Key Event Title
|Level of Biological Organization|
Key Event Components
Key Event Overview
AOPs Including This Key Event
|AOP Name||Role of event in AOP|
|Decreased lung function||KeyEvent|
Key Event Description
Mucus hypersecretion is a physiological response to inhalation exposures to pollutants or infectious agents. As such, it is typically of short duration and does not pose a major problem to normal lung function. Under chronic stress/exposure conditions, airway remodeling and mucus hypersecretion will cease being a physiological stress response aimed at eliminating the potential hazard and regaining the balance of a healthy airway epithelium, and chronic mucus hypersecretion will ensue. This is the case in many respiratory diseases that feature a chronic inflammatory micoenvironment such as chronic obstructive pulmonary disease and asthma (Evans et al., 2009; Allinson et al., 2016).
How It Is Measured or Detected
To our knowledge, there is no report regarding the assessment of chronic mucus hypersecretion in vitro. This is most likely related to the fact that many in vitro studies are of short duration, employing acute exposures to mucus-inducing stimuli. However, mucus hypersecretion is a feature of animal models of asthma (Shim et al., 2001; Singer et al., 2004; Song et al., 2016) and occurs in mice and rats following inhalation of e.g. acrolein and cigarette smoke (Deshmukh et al., 2008; Yang et al., 2012; Chen et al., 2013; Vlahos and Bozinovski, 2015; Liu et al., 2017). There appears to be no consensus as to the "chronicity" of mucus hypersecretion, and no standradized measure exists.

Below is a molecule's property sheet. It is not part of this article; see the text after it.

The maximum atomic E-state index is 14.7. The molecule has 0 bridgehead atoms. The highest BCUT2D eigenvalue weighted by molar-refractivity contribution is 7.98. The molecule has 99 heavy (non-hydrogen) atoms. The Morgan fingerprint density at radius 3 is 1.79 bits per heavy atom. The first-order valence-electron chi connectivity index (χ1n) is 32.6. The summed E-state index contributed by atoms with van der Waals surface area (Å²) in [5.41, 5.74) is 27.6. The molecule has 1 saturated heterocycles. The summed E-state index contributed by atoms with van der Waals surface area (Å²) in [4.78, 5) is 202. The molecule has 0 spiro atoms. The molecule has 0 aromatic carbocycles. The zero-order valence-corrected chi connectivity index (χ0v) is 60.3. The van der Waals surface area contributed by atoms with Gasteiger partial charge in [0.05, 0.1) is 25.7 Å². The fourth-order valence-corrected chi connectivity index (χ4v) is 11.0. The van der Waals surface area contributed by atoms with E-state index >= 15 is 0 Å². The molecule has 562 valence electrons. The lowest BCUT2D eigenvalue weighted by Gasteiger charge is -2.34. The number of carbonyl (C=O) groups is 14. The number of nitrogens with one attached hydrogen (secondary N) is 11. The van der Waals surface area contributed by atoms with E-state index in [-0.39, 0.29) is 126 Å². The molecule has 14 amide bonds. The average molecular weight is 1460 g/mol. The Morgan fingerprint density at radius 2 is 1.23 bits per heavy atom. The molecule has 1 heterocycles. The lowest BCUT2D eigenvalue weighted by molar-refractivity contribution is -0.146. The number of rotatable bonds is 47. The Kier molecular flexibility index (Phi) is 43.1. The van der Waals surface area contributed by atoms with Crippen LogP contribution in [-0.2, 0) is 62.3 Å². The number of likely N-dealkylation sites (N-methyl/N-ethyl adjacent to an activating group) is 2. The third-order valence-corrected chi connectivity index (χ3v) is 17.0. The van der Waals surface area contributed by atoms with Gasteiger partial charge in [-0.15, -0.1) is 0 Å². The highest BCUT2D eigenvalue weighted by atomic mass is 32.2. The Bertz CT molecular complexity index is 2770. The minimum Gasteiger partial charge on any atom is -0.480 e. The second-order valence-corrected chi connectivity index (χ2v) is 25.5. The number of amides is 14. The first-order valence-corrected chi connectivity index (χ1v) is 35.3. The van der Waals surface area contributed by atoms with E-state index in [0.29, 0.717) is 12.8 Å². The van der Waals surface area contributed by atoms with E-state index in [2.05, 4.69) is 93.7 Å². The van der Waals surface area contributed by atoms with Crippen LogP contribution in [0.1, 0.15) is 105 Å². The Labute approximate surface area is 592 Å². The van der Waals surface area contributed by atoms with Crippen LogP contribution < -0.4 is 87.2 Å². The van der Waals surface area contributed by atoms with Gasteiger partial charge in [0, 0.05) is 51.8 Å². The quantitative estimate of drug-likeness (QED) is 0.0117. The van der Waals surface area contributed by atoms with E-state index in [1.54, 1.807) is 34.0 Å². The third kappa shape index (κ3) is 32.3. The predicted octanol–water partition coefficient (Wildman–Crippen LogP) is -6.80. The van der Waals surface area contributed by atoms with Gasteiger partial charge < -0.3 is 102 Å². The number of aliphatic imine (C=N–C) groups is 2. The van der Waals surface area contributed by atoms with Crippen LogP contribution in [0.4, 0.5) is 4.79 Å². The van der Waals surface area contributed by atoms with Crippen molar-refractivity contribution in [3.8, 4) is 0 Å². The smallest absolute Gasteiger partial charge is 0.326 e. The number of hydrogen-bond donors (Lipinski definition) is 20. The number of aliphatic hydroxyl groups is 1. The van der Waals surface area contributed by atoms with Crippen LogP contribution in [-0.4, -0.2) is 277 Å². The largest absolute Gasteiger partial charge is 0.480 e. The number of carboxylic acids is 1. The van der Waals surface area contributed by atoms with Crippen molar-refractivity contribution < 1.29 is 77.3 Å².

Clinically, coughing and sputum production for >3 months in at least two consecutive years is defined as (chronic) mucus hypersecretion (Vestbo, 2002). As such, diagnosis depends on the extent of medical examination, including questioning the patient and subject recall. Current clinical practice, however, does not include a quantitative measure of mucus hypersecretion.
Domain of Applicability
Mucus hypersecretion was described in mice and rats following ovalbumin challenge (Shim et al., 2001; Singer et al., 2004; Song et al., 2016) or exposure to acrolein and cigarette smoke (Deshmukh et al., 2008; Yang et al., 2012; Chen et al., 2013; Vlahos and Bozinovski, 2015; Liu et al., 2017).
Allinson, J.P., Hardy, R., Donaldson, G.C., Shaheen, S.O., Kuh, D., and Wedzicha, J.A. (2016). The presence of chronic mucus hypersecretion across adult life in relation to chronic obstructive pulmonary disease development. Am J Resp Crit Care Med 193, 662-672.
Chen, P., Deng, Z., Wang, T., Chen, L., Li, J., Feng, Y., ... & Ou, X. (2013). The potential interaction of MARCKS-related peptide and diltiazem on acrolin-induced airway mucus hypersecretion in rats. Intl Immunopharmacol 17, 625-632.
Deshmukh, H.S., Shaver, C., Case, L.M., Dietsch, M., Wesselkamper, S.C., Hardie, W.D., Korfhagen, T.R., Corradi, M., Nadel, J.A., and Borchers, M.T. (2008). Acrolein-activated matrix metalloproteinase 9 contributes to persistent mucin production. AmJ Resp Cell Mol Biol 38, 446-454.
Shim, J.J., Dabbagh, K., Ueki, I.F., Dao-Pick, T., Burgel, P.R., Takeyama, K., Tam, D.C.W., and Nadel, J.A. (2001). IL-13 induces mucin production by stimulating epidermal growth factor receptors and by activating neutrophils. Am J Physiol Lung Cell Mol Physiol 280, L134-140.
Song, L., Tang, H., Liu, D., Song, J., Wu, Y., Qu, S., and Li, Y. (2016). The chronic and short-term effects of gefinitib on airway remodeling and inflammation in a mouse model of asthma. Cell Physiol Biochem 38, 194-206.
Vestbo, J. (2002). Epidemiological studies in mucus hypersecretion. Novartis Found Symp 248, 3-12; discussion: 12-19, 277-282.
Wang, H., Yang, T., Wang, T., Hao, N., Shen, Y., Wu, Y., ... & Wen, F. (2018). Phloretin attenuates mucus hypersecretion and airway inflammation induced by cigarette smoke. Intl Immunopharmacol 55, 112-119.